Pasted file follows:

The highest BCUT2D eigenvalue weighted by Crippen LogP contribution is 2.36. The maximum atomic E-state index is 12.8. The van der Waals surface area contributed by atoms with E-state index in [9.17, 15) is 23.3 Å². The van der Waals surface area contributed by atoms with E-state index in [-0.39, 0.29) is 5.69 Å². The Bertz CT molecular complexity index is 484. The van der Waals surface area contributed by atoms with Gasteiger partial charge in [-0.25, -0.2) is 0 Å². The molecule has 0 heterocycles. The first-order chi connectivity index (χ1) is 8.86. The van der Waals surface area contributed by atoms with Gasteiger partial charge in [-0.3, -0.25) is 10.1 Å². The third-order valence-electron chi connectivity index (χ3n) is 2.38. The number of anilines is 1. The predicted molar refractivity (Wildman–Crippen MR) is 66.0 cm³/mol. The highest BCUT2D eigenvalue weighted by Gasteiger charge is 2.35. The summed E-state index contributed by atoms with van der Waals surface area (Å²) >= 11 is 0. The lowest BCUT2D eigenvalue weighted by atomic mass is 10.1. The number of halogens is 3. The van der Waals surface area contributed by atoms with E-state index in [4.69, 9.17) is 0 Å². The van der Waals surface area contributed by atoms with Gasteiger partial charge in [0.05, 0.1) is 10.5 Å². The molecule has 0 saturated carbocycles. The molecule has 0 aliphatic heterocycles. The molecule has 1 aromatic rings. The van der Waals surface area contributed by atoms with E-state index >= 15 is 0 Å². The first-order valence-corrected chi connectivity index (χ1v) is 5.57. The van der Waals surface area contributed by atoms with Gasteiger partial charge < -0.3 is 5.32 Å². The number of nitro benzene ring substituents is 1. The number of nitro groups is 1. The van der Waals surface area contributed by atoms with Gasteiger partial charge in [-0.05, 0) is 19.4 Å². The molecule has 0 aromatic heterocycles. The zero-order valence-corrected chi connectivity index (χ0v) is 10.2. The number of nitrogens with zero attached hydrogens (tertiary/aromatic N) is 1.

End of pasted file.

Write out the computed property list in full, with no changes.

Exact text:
The highest BCUT2D eigenvalue weighted by Crippen LogP contribution is 2.36. The maximum atomic E-state index is 12.8. The van der Waals surface area contributed by atoms with E-state index in [9.17, 15) is 23.3 Å². The van der Waals surface area contributed by atoms with E-state index in [-0.39, 0.29) is 5.69 Å². The Bertz CT molecular complexity index is 484. The van der Waals surface area contributed by atoms with Gasteiger partial charge in [-0.25, -0.2) is 0 Å². The molecule has 0 heterocycles. The first-order chi connectivity index (χ1) is 8.86. The van der Waals surface area contributed by atoms with Gasteiger partial charge in [-0.3, -0.25) is 10.1 Å². The third-order valence-electron chi connectivity index (χ3n) is 2.38. The number of anilines is 1. The predicted molar refractivity (Wildman–Crippen MR) is 66.0 cm³/mol. The highest BCUT2D eigenvalue weighted by Gasteiger charge is 2.35. The summed E-state index contributed by atoms with van der Waals surface area (Å²) >= 11 is 0. The lowest BCUT2D eigenvalue weighted by atomic mass is 10.1. The number of halogens is 3. The van der Waals surface area contributed by atoms with E-state index in [4.69, 9.17) is 0 Å². The van der Waals surface area contributed by atoms with Gasteiger partial charge in [0.05, 0.1) is 10.5 Å². The molecule has 0 saturated carbocycles. The molecule has 0 aliphatic heterocycles. The molecule has 1 aromatic rings. The van der Waals surface area contributed by atoms with E-state index >= 15 is 0 Å². The first-order valence-corrected chi connectivity index (χ1v) is 5.57. The van der Waals surface area contributed by atoms with Gasteiger partial charge < -0.3 is 5.32 Å². The number of nitro benzene ring substituents is 1. The number of nitro groups is 1. The van der Waals surface area contributed by atoms with Gasteiger partial charge in [-0.05, 0) is 19.4 Å². The molecule has 0 aromatic heterocycles. The zero-order valence-corrected chi connectivity index (χ0v) is 10.2. The number of nitrogens with zero attached hydrogens (tertiary/aromatic N) is 1.